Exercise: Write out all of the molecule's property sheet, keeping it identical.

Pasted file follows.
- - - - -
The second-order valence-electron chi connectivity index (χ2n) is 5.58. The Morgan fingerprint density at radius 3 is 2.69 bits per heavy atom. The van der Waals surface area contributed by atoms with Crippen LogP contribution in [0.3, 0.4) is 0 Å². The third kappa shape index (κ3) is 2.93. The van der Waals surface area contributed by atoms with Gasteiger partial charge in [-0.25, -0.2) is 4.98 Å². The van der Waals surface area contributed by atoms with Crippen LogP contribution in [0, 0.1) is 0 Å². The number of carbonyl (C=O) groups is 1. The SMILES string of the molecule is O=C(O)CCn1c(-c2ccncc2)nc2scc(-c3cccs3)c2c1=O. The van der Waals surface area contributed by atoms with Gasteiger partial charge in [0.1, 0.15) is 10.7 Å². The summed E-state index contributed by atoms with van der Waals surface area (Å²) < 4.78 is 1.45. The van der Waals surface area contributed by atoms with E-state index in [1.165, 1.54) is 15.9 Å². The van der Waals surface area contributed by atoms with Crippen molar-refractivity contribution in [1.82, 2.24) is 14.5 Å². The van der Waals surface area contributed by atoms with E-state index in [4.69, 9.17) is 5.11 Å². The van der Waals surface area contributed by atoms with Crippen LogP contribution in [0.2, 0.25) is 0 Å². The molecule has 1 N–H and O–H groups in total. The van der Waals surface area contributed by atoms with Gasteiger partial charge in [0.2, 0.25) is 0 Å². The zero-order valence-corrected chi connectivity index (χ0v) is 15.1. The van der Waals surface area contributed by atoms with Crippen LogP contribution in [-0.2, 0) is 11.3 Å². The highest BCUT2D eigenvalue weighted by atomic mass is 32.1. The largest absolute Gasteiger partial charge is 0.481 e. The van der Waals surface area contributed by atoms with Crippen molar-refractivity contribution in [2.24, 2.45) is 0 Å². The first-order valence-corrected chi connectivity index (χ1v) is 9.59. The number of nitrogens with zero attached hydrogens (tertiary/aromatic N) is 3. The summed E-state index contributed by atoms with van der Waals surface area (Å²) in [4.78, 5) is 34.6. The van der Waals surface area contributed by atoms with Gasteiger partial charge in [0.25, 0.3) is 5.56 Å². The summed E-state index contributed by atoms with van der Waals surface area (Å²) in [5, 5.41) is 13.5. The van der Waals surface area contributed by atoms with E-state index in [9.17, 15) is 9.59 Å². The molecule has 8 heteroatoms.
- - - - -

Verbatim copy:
The second-order valence-electron chi connectivity index (χ2n) is 5.58. The Morgan fingerprint density at radius 3 is 2.69 bits per heavy atom. The van der Waals surface area contributed by atoms with Crippen LogP contribution in [0.3, 0.4) is 0 Å². The third kappa shape index (κ3) is 2.93. The van der Waals surface area contributed by atoms with Gasteiger partial charge in [-0.25, -0.2) is 4.98 Å². The van der Waals surface area contributed by atoms with Crippen LogP contribution in [0, 0.1) is 0 Å². The number of carbonyl (C=O) groups is 1. The SMILES string of the molecule is O=C(O)CCn1c(-c2ccncc2)nc2scc(-c3cccs3)c2c1=O. The van der Waals surface area contributed by atoms with Gasteiger partial charge in [0.1, 0.15) is 10.7 Å². The summed E-state index contributed by atoms with van der Waals surface area (Å²) < 4.78 is 1.45. The van der Waals surface area contributed by atoms with E-state index in [1.165, 1.54) is 15.9 Å². The van der Waals surface area contributed by atoms with Crippen molar-refractivity contribution in [1.82, 2.24) is 14.5 Å². The van der Waals surface area contributed by atoms with E-state index in [4.69, 9.17) is 5.11 Å². The van der Waals surface area contributed by atoms with Crippen LogP contribution in [0.2, 0.25) is 0 Å². The molecule has 1 N–H and O–H groups in total. The van der Waals surface area contributed by atoms with Gasteiger partial charge in [0.2, 0.25) is 0 Å². The zero-order valence-corrected chi connectivity index (χ0v) is 15.1. The van der Waals surface area contributed by atoms with Crippen LogP contribution in [-0.2, 0) is 11.3 Å². The highest BCUT2D eigenvalue weighted by atomic mass is 32.1. The largest absolute Gasteiger partial charge is 0.481 e. The van der Waals surface area contributed by atoms with Crippen molar-refractivity contribution in [2.24, 2.45) is 0 Å². The first-order valence-corrected chi connectivity index (χ1v) is 9.59. The number of nitrogens with zero attached hydrogens (tertiary/aromatic N) is 3. The summed E-state index contributed by atoms with van der Waals surface area (Å²) in [4.78, 5) is 34.6. The van der Waals surface area contributed by atoms with Gasteiger partial charge in [0.25, 0.3) is 5.56 Å². The summed E-state index contributed by atoms with van der Waals surface area (Å²) in [5, 5.41) is 13.5. The van der Waals surface area contributed by atoms with E-state index in [9.17, 15) is 9.59 Å². The molecule has 8 heteroatoms.